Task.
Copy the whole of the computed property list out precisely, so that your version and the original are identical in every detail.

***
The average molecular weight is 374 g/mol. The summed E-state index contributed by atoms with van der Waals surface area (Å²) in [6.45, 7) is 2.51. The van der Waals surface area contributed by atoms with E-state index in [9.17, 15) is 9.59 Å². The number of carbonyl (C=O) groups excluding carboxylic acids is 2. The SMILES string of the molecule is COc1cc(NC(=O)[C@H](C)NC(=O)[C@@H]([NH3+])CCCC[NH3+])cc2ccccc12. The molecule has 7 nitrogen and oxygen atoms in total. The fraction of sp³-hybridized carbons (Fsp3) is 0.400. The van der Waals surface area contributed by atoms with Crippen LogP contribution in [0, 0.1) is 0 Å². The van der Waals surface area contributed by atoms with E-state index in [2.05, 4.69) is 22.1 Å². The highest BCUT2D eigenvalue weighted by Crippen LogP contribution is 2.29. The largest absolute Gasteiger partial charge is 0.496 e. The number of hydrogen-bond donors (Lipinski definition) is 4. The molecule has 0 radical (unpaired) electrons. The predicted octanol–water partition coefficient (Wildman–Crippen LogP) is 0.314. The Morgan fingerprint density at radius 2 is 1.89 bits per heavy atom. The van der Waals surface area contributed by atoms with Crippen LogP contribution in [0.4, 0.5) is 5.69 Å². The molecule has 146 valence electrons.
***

The average molecular weight is 374 g/mol. The summed E-state index contributed by atoms with van der Waals surface area (Å²) in [6.45, 7) is 2.51. The van der Waals surface area contributed by atoms with E-state index in [9.17, 15) is 9.59 Å². The number of carbonyl (C=O) groups excluding carboxylic acids is 2. The SMILES string of the molecule is COc1cc(NC(=O)[C@H](C)NC(=O)[C@@H]([NH3+])CCCC[NH3+])cc2ccccc12. The molecule has 7 nitrogen and oxygen atoms in total. The fraction of sp³-hybridized carbons (Fsp3) is 0.400. The van der Waals surface area contributed by atoms with Crippen LogP contribution in [0, 0.1) is 0 Å². The van der Waals surface area contributed by atoms with E-state index in [2.05, 4.69) is 22.1 Å². The highest BCUT2D eigenvalue weighted by Crippen LogP contribution is 2.29. The largest absolute Gasteiger partial charge is 0.496 e. The number of hydrogen-bond donors (Lipinski definition) is 4. The molecule has 0 radical (unpaired) electrons. The predicted octanol–water partition coefficient (Wildman–Crippen LogP) is 0.314. The Morgan fingerprint density at radius 2 is 1.89 bits per heavy atom. The van der Waals surface area contributed by atoms with Crippen LogP contribution in [0.4, 0.5) is 5.69 Å². The molecule has 146 valence electrons.